TORONTO Jan 9 Royal Bank of Canada led
investment banks in advising on equity issues and mergers and
acquisitions in Canada in 2013, but share issues overall rose
only slightly in the year and M&A activity fell hard.
In a year in which gold prices plunged and base-metal and
oil industry activity was hit by uncertainty over global
economic growth, the total value of M&A deals in 2013 fell by 31
percent to US$144.7 billion, according to data released by
Thomson Reuters on Thursday.
"We saw a pretty significant decline in activity in both the
energy and mining sectors, which have over the last five to 10
years accounted for half to two-thirds of the Canadian M&A
market," Peter Buzzi, co-head of M&A at RBC, told Reuters in an
Equity issues were dominated by a few large deals, with
Barrick Gold Corp's C$3.1 billion ($2.87 billion)
secondary offering a standout in an otherwise quiet mining
sector. Stepping in to partially fill the gap on the M&A and new
issues side were retail and real estate players.
All told, data showed banks completed 340 equity deals worth
C$34.2 billion, up from C$32.2 billion in 2012, according to
Thomson Reuters league tables for 2013.
RBC, which is typically at, or near, the top in all banking
categories, led in both M&A and in equity issues, including
initial public offerings.
The bank, Canada's largest, advised on 57 M&A deals with a
total value of US$32.6 billion, leading for the second straight
year and working on deals such as grocer Loblaw Cos
C$12.4 billion takeover of Shopper's Drug Mart Corp and
the US$6 billion purchase of Neiman Marcus Inc by two pension
RBC also was the clear leader in debt issues in 2013 as low
interest rates and favorable market conditions led to a banner
year for corporate and government debt in Canada in 2013.
Bank of America Merrill Lynch and Morgan Stanley
were also strong on the M&A side, advising on US$25.9
billion and US$23.8 billion, respectively, while Goldman Sachs
slipped to fourth from second a year earlier, advising on
US$17.2 billion. Bank of Nova Scotia was the next
Canadian bank after RBC, advising on US$17.0 billion.
All told, 2,488 acquisitions were counted last year in
Canada. The total value of US$144.7 billion paled next to
US$208.5 billion in 2012 and was the lowest total since 2009,
despite strength in retail and real estate.
With interest rates still low, executives said they expect
real estate activity to remain strong in 2014, while activity on
the resource side - typically the driver of Canadian M&A - will
take its cue from the economy as bankers say would-be buyers are
sticking to the sidelines, waiting for signs of strength.
"I think as long as we continue to have an improving global
economy, which appears to be where things are trending, I think
would should see improvement in the commodity sectors, both in
terms of energy and mining," said Mike Boyd, head of M&A for
CIBC World Markets, part of Canadian Imperial Bank of Commerce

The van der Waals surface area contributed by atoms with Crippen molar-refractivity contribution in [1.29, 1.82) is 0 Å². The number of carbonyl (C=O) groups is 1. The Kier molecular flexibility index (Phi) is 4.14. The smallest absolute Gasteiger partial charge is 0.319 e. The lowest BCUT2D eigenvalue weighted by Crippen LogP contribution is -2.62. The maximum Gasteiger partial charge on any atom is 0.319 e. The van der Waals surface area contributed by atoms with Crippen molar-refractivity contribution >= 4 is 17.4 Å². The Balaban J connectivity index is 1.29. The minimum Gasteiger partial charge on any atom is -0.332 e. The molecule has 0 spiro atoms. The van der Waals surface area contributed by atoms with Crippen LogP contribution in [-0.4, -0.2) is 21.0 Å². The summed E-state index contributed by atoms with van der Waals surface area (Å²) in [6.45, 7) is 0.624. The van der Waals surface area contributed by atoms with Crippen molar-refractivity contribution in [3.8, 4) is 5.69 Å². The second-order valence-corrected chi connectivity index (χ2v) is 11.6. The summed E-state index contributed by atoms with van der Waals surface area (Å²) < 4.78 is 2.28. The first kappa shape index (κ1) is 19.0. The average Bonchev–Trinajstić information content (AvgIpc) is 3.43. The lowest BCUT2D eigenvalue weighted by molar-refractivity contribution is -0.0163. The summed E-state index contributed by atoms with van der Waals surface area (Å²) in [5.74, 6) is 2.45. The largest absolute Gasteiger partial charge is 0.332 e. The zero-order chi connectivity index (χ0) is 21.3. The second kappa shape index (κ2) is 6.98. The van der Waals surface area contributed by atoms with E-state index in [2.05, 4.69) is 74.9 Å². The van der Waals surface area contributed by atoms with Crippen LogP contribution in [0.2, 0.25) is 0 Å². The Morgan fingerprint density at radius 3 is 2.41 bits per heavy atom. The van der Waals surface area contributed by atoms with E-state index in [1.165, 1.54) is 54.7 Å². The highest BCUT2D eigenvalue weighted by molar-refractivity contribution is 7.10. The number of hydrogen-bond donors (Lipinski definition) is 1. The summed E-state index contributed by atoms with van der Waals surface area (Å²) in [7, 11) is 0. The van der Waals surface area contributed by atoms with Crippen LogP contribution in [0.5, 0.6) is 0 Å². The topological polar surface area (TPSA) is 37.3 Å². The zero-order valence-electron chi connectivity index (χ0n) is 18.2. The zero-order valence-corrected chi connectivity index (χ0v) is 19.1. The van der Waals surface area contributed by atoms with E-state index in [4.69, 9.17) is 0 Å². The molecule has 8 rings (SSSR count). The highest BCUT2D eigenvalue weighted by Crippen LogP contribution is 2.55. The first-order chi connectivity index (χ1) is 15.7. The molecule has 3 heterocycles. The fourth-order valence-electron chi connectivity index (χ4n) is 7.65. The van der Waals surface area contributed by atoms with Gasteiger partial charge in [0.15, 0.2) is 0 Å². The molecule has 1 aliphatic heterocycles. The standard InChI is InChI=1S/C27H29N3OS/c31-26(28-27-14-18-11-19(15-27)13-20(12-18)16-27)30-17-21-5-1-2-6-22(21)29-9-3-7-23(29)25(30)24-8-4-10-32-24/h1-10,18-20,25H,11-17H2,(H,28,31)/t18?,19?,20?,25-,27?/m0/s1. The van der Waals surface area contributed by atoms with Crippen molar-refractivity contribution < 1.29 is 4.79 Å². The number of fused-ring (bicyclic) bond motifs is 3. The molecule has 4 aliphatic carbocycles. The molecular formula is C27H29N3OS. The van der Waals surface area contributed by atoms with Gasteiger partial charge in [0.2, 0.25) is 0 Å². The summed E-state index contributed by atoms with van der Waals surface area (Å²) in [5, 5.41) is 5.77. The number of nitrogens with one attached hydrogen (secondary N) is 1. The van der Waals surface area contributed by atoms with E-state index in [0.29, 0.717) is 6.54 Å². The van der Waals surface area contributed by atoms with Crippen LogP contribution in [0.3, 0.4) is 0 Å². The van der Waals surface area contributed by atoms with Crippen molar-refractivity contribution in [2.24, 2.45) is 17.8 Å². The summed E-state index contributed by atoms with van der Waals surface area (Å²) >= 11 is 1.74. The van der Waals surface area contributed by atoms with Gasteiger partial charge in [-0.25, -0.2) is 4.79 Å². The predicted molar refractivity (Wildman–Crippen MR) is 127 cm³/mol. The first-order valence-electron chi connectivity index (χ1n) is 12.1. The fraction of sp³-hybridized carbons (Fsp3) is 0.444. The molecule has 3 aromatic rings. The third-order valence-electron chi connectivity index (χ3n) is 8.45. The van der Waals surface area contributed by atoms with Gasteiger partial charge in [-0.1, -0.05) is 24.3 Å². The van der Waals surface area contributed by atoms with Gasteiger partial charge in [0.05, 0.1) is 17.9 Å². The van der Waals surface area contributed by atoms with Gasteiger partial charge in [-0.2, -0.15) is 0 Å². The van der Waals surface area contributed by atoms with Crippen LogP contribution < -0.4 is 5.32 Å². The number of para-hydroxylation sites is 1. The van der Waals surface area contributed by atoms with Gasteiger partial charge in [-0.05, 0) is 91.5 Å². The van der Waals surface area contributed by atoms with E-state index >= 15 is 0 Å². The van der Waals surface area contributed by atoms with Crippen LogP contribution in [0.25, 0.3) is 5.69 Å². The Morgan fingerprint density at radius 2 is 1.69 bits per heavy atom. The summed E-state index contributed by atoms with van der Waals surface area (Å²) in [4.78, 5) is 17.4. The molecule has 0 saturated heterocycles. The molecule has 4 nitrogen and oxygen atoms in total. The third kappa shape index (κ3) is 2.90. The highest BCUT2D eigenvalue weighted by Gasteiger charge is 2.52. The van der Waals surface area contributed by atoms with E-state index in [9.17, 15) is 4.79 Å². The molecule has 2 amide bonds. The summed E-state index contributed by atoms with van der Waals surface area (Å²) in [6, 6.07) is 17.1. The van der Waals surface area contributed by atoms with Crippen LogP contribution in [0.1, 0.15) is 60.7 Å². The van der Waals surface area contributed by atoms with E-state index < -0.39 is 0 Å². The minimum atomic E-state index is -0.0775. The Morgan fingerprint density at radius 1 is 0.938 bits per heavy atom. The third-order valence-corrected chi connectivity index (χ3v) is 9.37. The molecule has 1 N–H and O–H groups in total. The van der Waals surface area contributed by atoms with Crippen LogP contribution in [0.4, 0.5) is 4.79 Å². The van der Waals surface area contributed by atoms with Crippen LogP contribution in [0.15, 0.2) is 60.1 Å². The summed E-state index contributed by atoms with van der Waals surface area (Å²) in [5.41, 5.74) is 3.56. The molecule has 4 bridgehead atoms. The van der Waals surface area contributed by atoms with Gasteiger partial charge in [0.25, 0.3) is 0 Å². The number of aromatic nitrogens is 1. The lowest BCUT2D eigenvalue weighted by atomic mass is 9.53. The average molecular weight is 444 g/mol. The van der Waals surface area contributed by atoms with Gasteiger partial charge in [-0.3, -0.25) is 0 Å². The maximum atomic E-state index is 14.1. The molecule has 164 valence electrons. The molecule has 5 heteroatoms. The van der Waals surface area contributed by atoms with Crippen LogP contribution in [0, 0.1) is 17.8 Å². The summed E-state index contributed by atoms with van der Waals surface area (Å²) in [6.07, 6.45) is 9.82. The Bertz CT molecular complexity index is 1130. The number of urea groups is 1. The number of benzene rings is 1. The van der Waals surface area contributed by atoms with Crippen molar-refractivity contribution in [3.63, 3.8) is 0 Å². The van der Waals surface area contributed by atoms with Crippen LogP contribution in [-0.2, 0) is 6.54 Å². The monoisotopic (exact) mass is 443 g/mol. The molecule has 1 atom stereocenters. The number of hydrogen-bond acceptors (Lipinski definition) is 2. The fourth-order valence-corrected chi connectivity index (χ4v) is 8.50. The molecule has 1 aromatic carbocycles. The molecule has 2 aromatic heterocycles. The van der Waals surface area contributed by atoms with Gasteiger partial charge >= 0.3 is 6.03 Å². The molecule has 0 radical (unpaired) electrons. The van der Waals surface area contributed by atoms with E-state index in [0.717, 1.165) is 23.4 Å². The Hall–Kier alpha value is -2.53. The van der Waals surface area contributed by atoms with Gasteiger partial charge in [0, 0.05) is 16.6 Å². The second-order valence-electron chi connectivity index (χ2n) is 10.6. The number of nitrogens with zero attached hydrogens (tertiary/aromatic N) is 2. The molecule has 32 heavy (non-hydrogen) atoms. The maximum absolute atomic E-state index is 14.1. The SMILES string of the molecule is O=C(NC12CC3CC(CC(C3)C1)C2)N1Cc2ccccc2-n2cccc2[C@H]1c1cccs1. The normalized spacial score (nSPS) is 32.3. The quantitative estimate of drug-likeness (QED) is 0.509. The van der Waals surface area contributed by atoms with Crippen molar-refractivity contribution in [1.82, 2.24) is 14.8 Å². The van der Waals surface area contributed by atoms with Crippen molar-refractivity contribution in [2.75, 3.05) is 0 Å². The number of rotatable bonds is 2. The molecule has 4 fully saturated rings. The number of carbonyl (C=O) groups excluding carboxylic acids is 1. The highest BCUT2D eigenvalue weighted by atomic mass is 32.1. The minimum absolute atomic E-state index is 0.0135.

On the gold side, where confidence has been shaken by
soaring mining costs and a 28 percent decline in the metal's
price last year, the possibility of more weakness could lead to
more deal flow, he said.
"If the gold price... continues to decline, I think there
will be a need amongst the gold companies to increase their
scale, reduce costs, deal with the margin pressure they're
facing, which I think will probably drive some consolidation,"
Top law firms advising on M&A deals were Torys, which guided
US$38.8 billion in deals, Davis Ward Phillips & Vineberg, which
advised on US$31.8 billion in deals, and Osler Hoskin & Harcourt
LLP, which advised on US$30.6 billion.
Bankers expect a stronger year for equity issues in 2014,
although they don't necessarily see the Barrick C$3.1 billion
offering jump-starting activity in the gold sector as worries
persist about emerging-market growth and the impact of the U.S.
Federal Reserve's tapering of its stimulus program.
RBC, at C$5.3 billion, led all banks in 2013 in advising on
Canadian stock sales, while Bank of Montreal was second
at C$4.7 billion, and Toronto-Dominion Bank third at
Despite the slump in M&A activity last year, three of the
biggest equity deals involved major takeovers, including Valeant
Pharmaceuticals' $8.7 billion takeover of Bausch & Lomb
and Empire Company Ltd's C$5.8 billion acquisition of
grocer Canada Safeway.
Peter Miller, head of BMO's Canadian equity capital markets
business, said he expects that trend to continue, with a busy
M&A pipeline driving stock issues in 2014.
IPOs jumped to their highest level in three years, at C$3.3
billion, up from C$2.5 billion in 2012, led by real estate and
energy deals, and helped by rising equity markets.
Miller said he sees technology, financial services and
industrials as areas to look for IPOs in 2014.
"These are all sectors that are most leveraged to North
American economic growth. That's where investors want to be,
those are the sectors that are performing the best and that's
where we're going to see the flow," he said.